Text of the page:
what are ur thoughts on cyber defense against big data collecting all of our personal info // defense against profound biases of AI that will eventually be used to enforce a police state
The text came in late at night from my friend who had left my apartment only an hour previously. Sensing a larger conversation at hand, I responded with details on my latest project, which would be rooting a Pixel 3a and replacing its OS with CalyxOS.
And all I got was this lousy prize I remember my first “big kid job”. It wasn’t as a ski instructor. I did that for nine years, but it was like working on a big playground. Too fun to be real.
No, it wasn’t working on farms, which I also did for a number of years when there wasn’t snow on the ground. The summer breezes, sudden storms sweeping you up, the sun burns - also too meditative and calm to be real.
Or is it just simpler than that? Let’s cut straight to the chase: I think this article’s attempt at understanding burnout is tone deaf.
In fact, it’s almost laughably tone deaf:
The truth is that if a company were to spend some resources teaching employees how to bolster their resilience, optimism, self-efficacy and internal locus of control, burnout would start to decline.
Oh hai, Mark. Are you suggesting that we should learn to wake up in the morning with fucking sunshine coming out our mouths and rainbows coming out our asses?
It’s a Friday night, and I’m slightly tipsy after making a drink with a homemade shrub, cradling a frozen Tupperware of cookie dough on my lap.
I’m alone. Almost 29. In an apartment that’s due for a rent increase next year.
I’m thinking that I’ll have to regress and get a roommate.
I thought I was supposed to grow out of that phase.
Though I guess I should’ve popped out two kids by now, too, so ¯_(ツ)_/¯
What follows is something more of a personal essay than a blog post.
“You know, I think we really learned that we can’t trust the government for anything. And that’s why we started relying on each other, on our community.”
We were nursing drinks on a Monday night in a bar that used to be a funeral home, recently opened by a couple from Austin, TX. It was a last-minute event planned by our grassroots Pride organization, but the tiny bar adorned with mismatched furniture and (in some windows) pot plants quickly filled up.
This year didn’t turn out like anyone planned. However what hasn’t changed is my enjoyment of making lists out of inane subjects.
Gratitudes My cat, Bast thoughtbot Amazing roommates / friends / fam Bike rides and walks in the woods Local foods - including locally roasted coffee beans 🤤 Hot showers My bed Time to work on art or to curl up with a book Books Non-fiction You Look Like a Thing and I Love You by Janelle Shane - Janelle Shane is one of my favorite scientists and her book is a passionate and delightfully quirky exploration of artificial intelligence.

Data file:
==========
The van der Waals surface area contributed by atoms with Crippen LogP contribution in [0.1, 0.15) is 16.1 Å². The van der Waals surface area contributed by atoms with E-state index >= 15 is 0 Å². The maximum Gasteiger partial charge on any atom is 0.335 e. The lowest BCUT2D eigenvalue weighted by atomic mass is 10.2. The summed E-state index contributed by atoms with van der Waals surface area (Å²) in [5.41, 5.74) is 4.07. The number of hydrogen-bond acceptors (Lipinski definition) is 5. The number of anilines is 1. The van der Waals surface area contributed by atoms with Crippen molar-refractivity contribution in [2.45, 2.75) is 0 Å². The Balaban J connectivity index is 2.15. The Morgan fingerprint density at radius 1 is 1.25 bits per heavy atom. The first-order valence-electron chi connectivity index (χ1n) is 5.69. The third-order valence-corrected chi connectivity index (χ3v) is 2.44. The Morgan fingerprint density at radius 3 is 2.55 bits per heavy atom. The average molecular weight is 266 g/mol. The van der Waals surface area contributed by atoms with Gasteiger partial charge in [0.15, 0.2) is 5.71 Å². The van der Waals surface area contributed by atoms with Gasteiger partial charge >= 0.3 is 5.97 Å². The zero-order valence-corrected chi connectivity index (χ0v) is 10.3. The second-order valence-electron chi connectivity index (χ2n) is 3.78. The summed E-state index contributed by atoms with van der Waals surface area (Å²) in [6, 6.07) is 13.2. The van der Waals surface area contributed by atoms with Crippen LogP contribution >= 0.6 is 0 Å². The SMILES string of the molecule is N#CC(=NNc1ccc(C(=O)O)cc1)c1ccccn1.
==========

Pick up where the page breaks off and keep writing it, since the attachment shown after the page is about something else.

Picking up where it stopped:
And Why I Picked Up White Rage Instead Full disclosure, I have not read White Fragility yet. I had seen a couple of impassioned resources that did not recommend reading this book as one of the first introductions to antiracism. (Some resources downright suggest staying away from it entirely.)
While there are many reasons behind this, here is one of the ways that I internalized it:
Imagine, for a moment, that instead of the Black Lives Matter movement, we were facing an entirely different one.
If people want to see the parasitic nature of White Supremacy, they need not look further than the way the pandemic has been handled in the US.
The economy is being opened up despite rising cases, putting the nation’s vulnerable at risk in the name of serving the few.
Some are fighting wearing masks, because they believe it’s their constitutional right to go around without one — putting thick-headed individualism over the well-being of their community and themselves.
This post will be updated often. It will mark things I’ve been recommended, things I’m currently reading/listening to/etc. There might be some notes interspersed, and there will always be more to add.
Podcasts Scene on the Radio - Seeing White (completed) NPR - Throughline Notes: Seeing White is mind-blowing. Ibram X. Kendi appears on some of the episodes - his books are on the top of my reading list.